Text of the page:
The making of the hoagie

January 17, 2013 3:36:28 AM PST
The long Italian sandwich is a beloved part of culinary history up and down the northeastern United States.

In New England, it's called a grinder...which around these parts refers only to a hot sandwich. New York has its heroes.

Norristown prizes the "zep"...short for zeppelin. As you head toward Central Pennsylvania, it might be called an Italian sandwich. But in Philadelphia, it's a hoagie, and its origin here is clouded by the passage of time.

Many believe a Broad Street luncheonette last known as Emil's made the first hoagie.

The Action Cam visited back in 1997. But Emil's closed a short time later and no one's available to ask. What is certain is that today, hoagies are prized...and delicious...all around town.

No one in Tacony claims to have originated the balanced-meal-on-a-roll we love so much. But the Tacony Community Development Corporation knows a good thing when they see it.

TCDC's Alex Balloon recently launched the Tacony Hoagie Trail, highlighting unique neighborhood shops and creating a website where you can learn all about them.

DeNofa's Italian Deli on Torresdale Avenue makes sausage, In fact, they'll custom-make a batch according to your recipe if their standard favorites aren't enough. But the family-owned business is also known in the neighborhood for hoagies.

Owner Angelina DeNofa stresses quality. Beef, pork and turkey are all roasted in-house. And while the deli meats on their Italian hoagie are not house-made, they're painstakingly authentic and top-notch.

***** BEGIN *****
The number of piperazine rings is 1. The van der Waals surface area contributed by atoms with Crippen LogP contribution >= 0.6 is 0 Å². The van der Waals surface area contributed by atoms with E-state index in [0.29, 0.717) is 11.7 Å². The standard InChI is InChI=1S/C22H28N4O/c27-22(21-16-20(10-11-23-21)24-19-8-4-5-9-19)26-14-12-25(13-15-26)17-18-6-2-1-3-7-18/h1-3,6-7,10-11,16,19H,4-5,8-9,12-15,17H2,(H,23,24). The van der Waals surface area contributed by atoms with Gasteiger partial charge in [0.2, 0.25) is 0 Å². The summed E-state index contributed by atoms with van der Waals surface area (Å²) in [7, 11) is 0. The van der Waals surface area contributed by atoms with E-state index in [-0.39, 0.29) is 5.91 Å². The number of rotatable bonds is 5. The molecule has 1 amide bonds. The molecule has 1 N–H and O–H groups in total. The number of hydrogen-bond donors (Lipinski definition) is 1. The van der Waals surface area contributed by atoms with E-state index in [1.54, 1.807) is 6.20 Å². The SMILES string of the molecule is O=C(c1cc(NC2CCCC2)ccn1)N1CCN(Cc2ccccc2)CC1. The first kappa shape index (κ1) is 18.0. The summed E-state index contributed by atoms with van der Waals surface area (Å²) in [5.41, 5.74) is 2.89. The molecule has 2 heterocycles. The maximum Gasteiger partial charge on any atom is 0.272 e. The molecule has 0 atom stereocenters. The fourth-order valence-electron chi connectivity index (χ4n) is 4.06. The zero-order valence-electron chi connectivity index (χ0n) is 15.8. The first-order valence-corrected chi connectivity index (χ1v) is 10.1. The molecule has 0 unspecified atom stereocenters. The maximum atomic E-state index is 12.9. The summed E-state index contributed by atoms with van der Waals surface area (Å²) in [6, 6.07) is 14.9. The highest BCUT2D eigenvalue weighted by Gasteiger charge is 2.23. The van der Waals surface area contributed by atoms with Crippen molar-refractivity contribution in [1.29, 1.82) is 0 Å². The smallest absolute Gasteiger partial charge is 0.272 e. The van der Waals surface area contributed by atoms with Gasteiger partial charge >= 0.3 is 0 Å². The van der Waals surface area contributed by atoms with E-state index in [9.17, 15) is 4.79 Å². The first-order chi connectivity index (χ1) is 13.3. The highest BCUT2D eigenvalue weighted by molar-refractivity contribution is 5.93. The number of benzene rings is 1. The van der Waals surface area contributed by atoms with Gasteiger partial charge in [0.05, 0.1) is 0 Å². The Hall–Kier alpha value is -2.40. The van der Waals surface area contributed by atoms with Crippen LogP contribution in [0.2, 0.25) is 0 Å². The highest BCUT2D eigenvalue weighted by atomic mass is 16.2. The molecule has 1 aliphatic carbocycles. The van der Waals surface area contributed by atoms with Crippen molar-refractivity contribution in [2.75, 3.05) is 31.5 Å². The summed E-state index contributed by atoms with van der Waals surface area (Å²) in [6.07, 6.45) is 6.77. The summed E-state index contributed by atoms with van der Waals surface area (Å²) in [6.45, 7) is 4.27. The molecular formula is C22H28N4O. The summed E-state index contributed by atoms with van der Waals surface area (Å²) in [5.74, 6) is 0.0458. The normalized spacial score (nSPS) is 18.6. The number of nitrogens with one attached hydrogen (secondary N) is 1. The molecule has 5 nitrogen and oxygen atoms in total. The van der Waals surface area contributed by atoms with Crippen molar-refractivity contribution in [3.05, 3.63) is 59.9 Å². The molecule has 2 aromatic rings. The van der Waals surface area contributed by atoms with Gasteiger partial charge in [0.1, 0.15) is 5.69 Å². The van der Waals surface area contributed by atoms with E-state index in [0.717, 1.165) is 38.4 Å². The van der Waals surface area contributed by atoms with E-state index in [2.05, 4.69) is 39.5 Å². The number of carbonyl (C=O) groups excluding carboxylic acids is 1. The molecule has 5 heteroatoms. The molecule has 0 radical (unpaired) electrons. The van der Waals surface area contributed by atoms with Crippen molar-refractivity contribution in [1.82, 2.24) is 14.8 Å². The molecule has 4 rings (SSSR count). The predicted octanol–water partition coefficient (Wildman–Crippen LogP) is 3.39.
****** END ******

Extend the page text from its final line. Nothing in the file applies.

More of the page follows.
You can get regular provolone cheese or the sharp stuff veteran hoagie fans prefer. Not far away, Fink's Hoagies on Princeton Avenue offers standard hoagies. But Dennis Fink also makes what he calls "gourmet" hoagies, adding creative ingredients like asparagus or bacon.

He uses bread from Liscio's in South Jersey...the bakery of choice for a number of hot local chefs. Both stores also do a booming catering business and deliver in the neighborhood.

Then there's Jack's Place on Hegerman Street, which claims to make "the best hoagies in the free world".

We couldn't ask Jack about that because he doesn't grant interviews. But we found his Italian hoagie to contain all the right cold cuts, and the sesame seed roll is a nice touch. Here are the shops:


DeNofa's Italian Deli
6946 Torresdale Avenue
215-333-5646
Open Monday-Saturday
Lunchtime delivery available

Fink's
"The King of Gourmet Hoagies"
4633 Princeton Avenue
215-335-2828
Open Wednesday through Saturday and Sundays during football season
Catering is available seven days a week. And delivery is available

Jack's Place
"The Best Hoagies in the Free World"
7167 Hegerman Street, corner of Wellington Street
215-624-5322
Open Tuesday through Saturday
Delivery available with $10.00 minimum purchase

The Tacony Hoagie Trail is the brainchild of Alex Balloon of the Tacony Community Development Corporation. You can read more on their special web page. The site even includes tips on accessing the neighborhood via mass transit.


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